History of the Appalachian Trail in Connecticut

From Sherman to Salisbury, the Trail passes through what was once "iron country". Northwest Connecticut was known as the "Arsenal of the Revolution" and by the middle of the 19th century most of the forests were cut to feed the blast furnaces in all the towns through which the Trail now passes. Along the Trail many former charcoal pits can be seen. They are easily identified as level, circular places in the forest about twenty feet in diameter where charcoal was once produced by controlled burning of trees and are often connected by remnants of old roads which the Trail follows in some locations.

In Falls Village the Trail passes by the massive canal built in 1851 (and never used) which serves as another reminder of the area's industrial past.

In Kent, the Trail passes through the Schaghticoke Indian Reservation, which was established in the 18th century and is still active. On Bear Mountain, once thought to be the highest point in Connecticut, is a stone monument built more than 100 years ago and reconstructed to its present form in the fall of 1983.

Although the first segment of the Appalachian Trail was built in New York in 1923, not much else was done until 1929, when Arthur Perkins of Hartford, Connecticut, took on the task of persuading various groups to locate and cut the path in the wilderness. In Connecticut it became a project of the newly formed Trails Committee of the Connecticut Forest and Park Association.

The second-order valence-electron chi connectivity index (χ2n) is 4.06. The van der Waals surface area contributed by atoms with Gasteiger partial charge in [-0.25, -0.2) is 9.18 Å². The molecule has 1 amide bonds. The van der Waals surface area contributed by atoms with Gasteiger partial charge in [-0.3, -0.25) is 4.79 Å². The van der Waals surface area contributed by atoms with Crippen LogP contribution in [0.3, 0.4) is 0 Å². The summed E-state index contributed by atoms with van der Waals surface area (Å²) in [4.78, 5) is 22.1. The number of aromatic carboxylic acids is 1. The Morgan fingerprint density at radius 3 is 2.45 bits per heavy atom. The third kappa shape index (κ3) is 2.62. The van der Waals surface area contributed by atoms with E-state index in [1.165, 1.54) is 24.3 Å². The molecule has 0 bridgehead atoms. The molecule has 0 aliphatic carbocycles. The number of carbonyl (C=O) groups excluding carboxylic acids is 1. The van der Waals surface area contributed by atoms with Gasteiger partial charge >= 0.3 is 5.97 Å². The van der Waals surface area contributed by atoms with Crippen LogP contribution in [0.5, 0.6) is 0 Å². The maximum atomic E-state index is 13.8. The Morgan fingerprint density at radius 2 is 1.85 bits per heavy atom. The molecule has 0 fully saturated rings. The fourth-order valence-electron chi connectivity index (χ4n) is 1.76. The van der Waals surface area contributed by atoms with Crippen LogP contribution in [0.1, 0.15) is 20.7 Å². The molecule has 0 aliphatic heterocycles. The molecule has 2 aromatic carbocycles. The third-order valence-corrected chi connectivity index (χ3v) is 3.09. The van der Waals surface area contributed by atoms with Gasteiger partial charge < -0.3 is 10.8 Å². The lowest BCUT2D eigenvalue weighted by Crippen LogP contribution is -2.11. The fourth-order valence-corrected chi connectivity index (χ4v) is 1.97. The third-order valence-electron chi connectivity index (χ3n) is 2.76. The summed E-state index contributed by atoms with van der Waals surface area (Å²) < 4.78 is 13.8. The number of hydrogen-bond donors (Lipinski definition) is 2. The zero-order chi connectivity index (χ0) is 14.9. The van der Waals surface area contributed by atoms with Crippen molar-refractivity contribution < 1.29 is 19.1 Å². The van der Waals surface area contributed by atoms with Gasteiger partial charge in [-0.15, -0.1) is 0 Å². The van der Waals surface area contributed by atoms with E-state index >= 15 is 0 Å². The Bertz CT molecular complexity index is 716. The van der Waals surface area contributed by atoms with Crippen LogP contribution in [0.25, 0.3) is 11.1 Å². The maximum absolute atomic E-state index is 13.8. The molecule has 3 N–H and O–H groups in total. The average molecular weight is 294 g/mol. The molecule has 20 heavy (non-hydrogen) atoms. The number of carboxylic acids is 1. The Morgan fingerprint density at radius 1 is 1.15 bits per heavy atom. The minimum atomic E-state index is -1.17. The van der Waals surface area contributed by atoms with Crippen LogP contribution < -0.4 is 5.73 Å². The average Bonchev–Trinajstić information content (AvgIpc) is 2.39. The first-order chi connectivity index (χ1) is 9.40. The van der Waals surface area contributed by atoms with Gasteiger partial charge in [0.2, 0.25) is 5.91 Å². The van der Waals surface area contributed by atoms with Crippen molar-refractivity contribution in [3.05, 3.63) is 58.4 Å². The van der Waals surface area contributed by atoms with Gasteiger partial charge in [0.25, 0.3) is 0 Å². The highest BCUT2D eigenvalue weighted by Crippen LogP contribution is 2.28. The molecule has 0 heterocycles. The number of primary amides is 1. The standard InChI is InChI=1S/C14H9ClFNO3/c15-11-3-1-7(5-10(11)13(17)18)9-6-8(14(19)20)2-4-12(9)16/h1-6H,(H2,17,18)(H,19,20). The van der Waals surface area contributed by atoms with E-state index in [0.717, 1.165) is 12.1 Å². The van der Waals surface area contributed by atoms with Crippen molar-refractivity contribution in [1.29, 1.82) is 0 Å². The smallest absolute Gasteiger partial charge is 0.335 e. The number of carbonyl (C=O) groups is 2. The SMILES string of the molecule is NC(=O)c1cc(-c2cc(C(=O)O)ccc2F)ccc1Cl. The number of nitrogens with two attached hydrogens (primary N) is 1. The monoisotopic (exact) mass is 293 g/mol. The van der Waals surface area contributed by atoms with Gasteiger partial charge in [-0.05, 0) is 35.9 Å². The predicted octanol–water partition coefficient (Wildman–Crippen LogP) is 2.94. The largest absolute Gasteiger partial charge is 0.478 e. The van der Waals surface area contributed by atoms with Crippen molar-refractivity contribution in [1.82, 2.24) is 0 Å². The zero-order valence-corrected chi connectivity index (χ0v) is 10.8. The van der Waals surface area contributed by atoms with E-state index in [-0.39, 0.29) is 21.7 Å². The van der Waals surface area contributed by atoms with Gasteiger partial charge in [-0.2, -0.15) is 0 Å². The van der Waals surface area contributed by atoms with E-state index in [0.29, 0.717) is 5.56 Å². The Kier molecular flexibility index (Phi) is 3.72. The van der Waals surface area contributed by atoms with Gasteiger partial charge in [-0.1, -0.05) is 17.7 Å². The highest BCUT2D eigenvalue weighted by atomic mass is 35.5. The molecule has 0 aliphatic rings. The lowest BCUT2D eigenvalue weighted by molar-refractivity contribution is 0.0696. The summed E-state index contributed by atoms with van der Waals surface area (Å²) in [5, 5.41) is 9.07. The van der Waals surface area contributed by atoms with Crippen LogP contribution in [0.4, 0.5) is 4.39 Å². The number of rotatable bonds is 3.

From 1930 (when the Trail was built) to 1948, the entire Trail in Connecticut was maintained by its builder, Ned Anderson, for the CT Forest and Park Association. He is credited with blazing and cutting most of what is now the AT in Connecticut and maintaining it during those years with the help of his Boy Scout troop.

From 1949 to 1979, responsibility for maintaining the AT in Connecticut was divided between Seymour Smith of Watertown and the CT Chapter of the AMC. Seymour worked on the 23 miles of the Trail located east of the Housatonic River and the CT Chapter on the 33 miles to the west of the river. These assignments were made by the Appalachian Trail Conference.

In November of 1979, the CT Chapter of the AMC assumed responsibility for maintaining and managing all of the Appalachian Trail in Connecticut as well as maintaining the "feeder trails" or blue-blazed trails which are connected to the Trail. The Chapter Trails Committee carries out these responsibilities.

In 1978, with the passage of the amendment to the National Trails System Act (also referred to as the Appalachian Trail Bill), a new era began for the Appalachian Trail. Prior to the amendment of the Act, the clubs in the Appalachian Trail Conference had been primarily concerned only with maintenance of the footpath. Since 1978, most have become involved with Trail protection and management as well.

LAND OWNERSHIP PATTERNS

In 1979 the Appalachian Trail in Connecticut was one-third on private land, one-third on state land and one-third on public highways for a total of 56 miles. In 1989 the National Park Service owned or had easements on approximately 34 miles of the Trail: 9 miles in Connecticut State forest, 3 miles on public roads and less than a mile still on private land with no protection. At the conclusion of the acquisition program, less than 2 miles will be on the road, half of that on a dirt, dead-end road with no houses. There will be no Trail on private land except by easement.